Baseball road trip: How to visit all 30 MLB stadiums in 30 days.

# How to Visit All 30 Major-League Stadiums in 30 Days

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May 5 2014 11:45 PM

# Take Me Out to the Ballpark—All of Them

## How to visit all 30 major-league stadiums in 30 days.

Created by Ben Blatt and Eric Brewster
Caution: Please Read I Don't Care If We Never Get Back Before Attempting
SHARE TRIP
TO FIND A ROAD TRIP THAT WILL TAKE YOU

TO ALL 30 BALLPARKS IN 30 DAYS
1. Choose a starting stadium by clicking on a city on the map.
2. That team's home schedule will appear below the map. Select a highlighted date.
3. The algorithm will build your 30-day road trip and a detailed itinerary will appear below. Click reset to try a new start date or stadium. (Warning: Some segments will show a path that goes over water. Please do not drive in the ocean.)

Starting Date: End Date:
RESET
Rules

There are 30 major-league teams and there are 30 days in a month. Baseball is our national pastime. Driving is our other national pastime. According to my friend Ben Blatt, the logic was simple: Completing a 30-day journey that would take us to all 30 ballparks, entirely by car, was basically our duty as young Americans.

It seemed impossible to me, but Ben, who loves baseball almost as much as he loves math, had successfully devised an algorithm to calculate the “optimal” baseball road trip. By optimal, he meant the road trip that completed the stadium tour in fewer than 30 days while maximizing the amount of time between cities, for ease of travel. He even published a paper on it.

Be advised: Not every itinerary Ben’s machine spits out will be the shortest possible trip; the results are intended to minimize risky driving. The algorithm takes pains to avoid hard-to-complete drives, like an 11-hour haul scheduled in a 12-hour window, even if such a leg would cut down on total miles travelled. For most trips, the nastiest segments will leave you with 25 percent of the day for rest time; on your worst day, this could mean having to complete a 20-hour drive—from Houston to San Diego, say—in only 25 hours. But most legs are more manageable, depending on your definition of the word manageable.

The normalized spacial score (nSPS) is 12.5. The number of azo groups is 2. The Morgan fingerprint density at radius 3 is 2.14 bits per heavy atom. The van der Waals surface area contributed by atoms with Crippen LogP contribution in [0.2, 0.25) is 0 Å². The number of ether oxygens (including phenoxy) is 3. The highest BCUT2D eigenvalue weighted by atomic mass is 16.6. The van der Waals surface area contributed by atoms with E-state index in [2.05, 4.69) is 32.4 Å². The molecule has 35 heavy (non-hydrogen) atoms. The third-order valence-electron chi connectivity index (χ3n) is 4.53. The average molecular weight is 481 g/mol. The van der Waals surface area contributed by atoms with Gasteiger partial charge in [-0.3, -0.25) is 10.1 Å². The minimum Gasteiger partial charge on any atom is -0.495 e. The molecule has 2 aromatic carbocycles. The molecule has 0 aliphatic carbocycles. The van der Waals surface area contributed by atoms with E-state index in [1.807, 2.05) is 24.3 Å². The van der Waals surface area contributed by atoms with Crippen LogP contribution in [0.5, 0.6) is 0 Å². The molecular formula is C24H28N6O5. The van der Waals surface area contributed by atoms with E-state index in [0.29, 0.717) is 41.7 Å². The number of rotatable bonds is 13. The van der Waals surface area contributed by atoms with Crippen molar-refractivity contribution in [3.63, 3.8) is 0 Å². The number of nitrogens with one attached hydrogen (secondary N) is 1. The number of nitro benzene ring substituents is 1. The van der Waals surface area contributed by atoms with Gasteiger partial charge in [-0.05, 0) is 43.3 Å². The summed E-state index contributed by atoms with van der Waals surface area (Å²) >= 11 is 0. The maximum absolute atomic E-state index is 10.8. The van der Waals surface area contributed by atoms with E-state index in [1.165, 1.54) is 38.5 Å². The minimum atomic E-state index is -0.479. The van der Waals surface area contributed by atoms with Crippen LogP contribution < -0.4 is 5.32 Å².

It turns out that the biggest obstacle to planning these trips isn’t always getting to out of the way stadiums in places like Seattle or Denver, though that is a challenge. It’s finding the best way to visit stadium-dense regions. There are a half-dozen stadiums nestled in the Northeast corridor, from Boston to Washington, D.C.—but that doesn’t mean they’ll all have home games on consecutive nights. And cities with two teams rarely schedule overlapping home stands. Last season, for example, there wasn’t a single day when both L.A. teams had home games played at least four hours apart.

If you’re looking for the most efficient trip based on this year’s schedule, the fastest remaining route starts in Oakland on May 30 and will require only 16,927 driving miles to complete. That may still sound like a long journey, but it’s actually less driving than the most optimal trip from last year, which is when Ben and I undertook the challenge.

So: Thanks to Ben’s widget, you now have just about everything you need to make your own 30 stadiums in 30 days trip. But that doesn’t mean you should make the trip. Before you start packing the station wagon with sunflower seeds and sunblock, let me tell you a little more about how our trip went down.

On June 1, 2013, Ben and I walked, wide-eyed, into Yankees Stadium to take in our first game of the trip, a Yankees–Red Sox game in which Boston blew out the Bombers, 11–1. After the game, we hopped in our Toyata RAV-4 and set off for Pittsburgh. Then we went to Philadelphia. Then north to Boston. Then down I-95 to D.C. Then up to Detroit. That last drive was a leisurely eight hours. We were just getting started.

The rules of our trip were simple. We had to hit all 30 stadiums before the calendar turned over to July, and had to be inside each stadium for every pitch of every game. No missing the first inning to catch some shuteye after a long drive. No ducking out early to see a local curiosity or visit a far-flung friend.

For Ben, these rules made perfect sense. Completing this trip was the lifelong dream of an ardent fan and admitted math nut. As for me, I was mainly doing it because Ben is my friend, and I figured he’d probably fall asleep at the wheel and die a horrible death if I didn’t go with him. (Ben assured me that the odds of getting in a crash over the course of our 18,000 journey was a mere 0.5 percent.)

I’d also never been on a road trip longer than five hours before, and this trip seemed like a great way to see the country. That turned out to be a wildly naive conclusion. I mean, we did see a lot of the country. But that was about it. Ben’s witness-all-27-outs edict left precious little time between cities—and when the games went into extra innings, things were even tighter. Most of the trip was conducted at breakneck speed, with a series of down-to-the-minute sprints required to keep the game-a-day pace achievable. While the Northeast was a pleasant stretch of five- and six-hour drives, there was little pleasant about a 10-hour drive from Chicago to Baltimore followed by a 15-hour drive to Miami. It turns out one man’s statistically optimized fantasy can be another man’s nightmare.